Please provide names, email addresses and phone numbers of two teachers who will write letters of recommendation. Check out Asking for a Recommendation Letter. Once you have submitted your fellowship application, an email will be sent to each teacher requesting that he/she write a letter on your behalf. In order to make sure teachers have enough time to submit their letters of recommendation, we strongly recommend that students not wait until the final deadline of February 1 to submit their fellowship applications. Please note: Even if you are submitting your application by the priority scholarship deadline, letters of recommendation are not due until the final deadline of February 1.
Also, if your teacher is looking for tips on how to write an effective letter on your behalf, be sure to share our blog post on the subject.
Once you have prepared all of your materials, submit your fellowship application.
Monitor your email account for important updates from the Honors College.
Check the Academic Scholarship Office website for additional funding opportunities. Please note: Your fellowship application will also put you into contention for new freshman academic scholarships from the university.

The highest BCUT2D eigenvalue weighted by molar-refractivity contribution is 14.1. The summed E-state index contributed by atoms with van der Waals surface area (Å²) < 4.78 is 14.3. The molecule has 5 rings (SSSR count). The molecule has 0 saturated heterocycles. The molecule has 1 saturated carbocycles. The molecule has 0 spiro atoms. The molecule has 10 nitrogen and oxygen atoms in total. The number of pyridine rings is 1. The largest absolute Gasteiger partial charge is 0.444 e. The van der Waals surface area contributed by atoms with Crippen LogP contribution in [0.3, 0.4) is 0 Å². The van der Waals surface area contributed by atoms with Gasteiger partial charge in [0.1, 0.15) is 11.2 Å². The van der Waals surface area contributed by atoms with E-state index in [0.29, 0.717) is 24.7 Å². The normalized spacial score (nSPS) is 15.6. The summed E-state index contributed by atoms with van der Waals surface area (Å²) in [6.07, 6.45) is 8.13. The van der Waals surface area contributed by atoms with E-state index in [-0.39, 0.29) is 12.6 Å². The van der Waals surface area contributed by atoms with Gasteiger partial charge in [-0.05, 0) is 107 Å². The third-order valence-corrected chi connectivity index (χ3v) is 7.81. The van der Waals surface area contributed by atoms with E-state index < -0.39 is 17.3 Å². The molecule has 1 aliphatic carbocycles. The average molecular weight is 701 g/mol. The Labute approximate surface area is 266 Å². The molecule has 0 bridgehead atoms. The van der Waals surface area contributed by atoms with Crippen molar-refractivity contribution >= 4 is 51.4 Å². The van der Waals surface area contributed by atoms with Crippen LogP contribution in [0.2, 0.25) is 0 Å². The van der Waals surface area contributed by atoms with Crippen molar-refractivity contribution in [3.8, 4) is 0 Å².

- Questions? Checkout our Fellowship FAQs below. If you can't find the answer you need, please contact us at firstname.lastname@example.org or 479-575-7678.
Frequently Asked Questions
Yes, your fellowship application will also put you into consideration for new freshman academic scholarships at the University of Arkansas.
Yes, fellowship applicants will also need to complete an Honors College application if they wish to join honors. Please note that if you are offered a fellowship, you are required to join the Honors College.
The latest test date we will consider is the December test date of your senior year. Please be sure to send your official score report from that test to the University of Arkansas.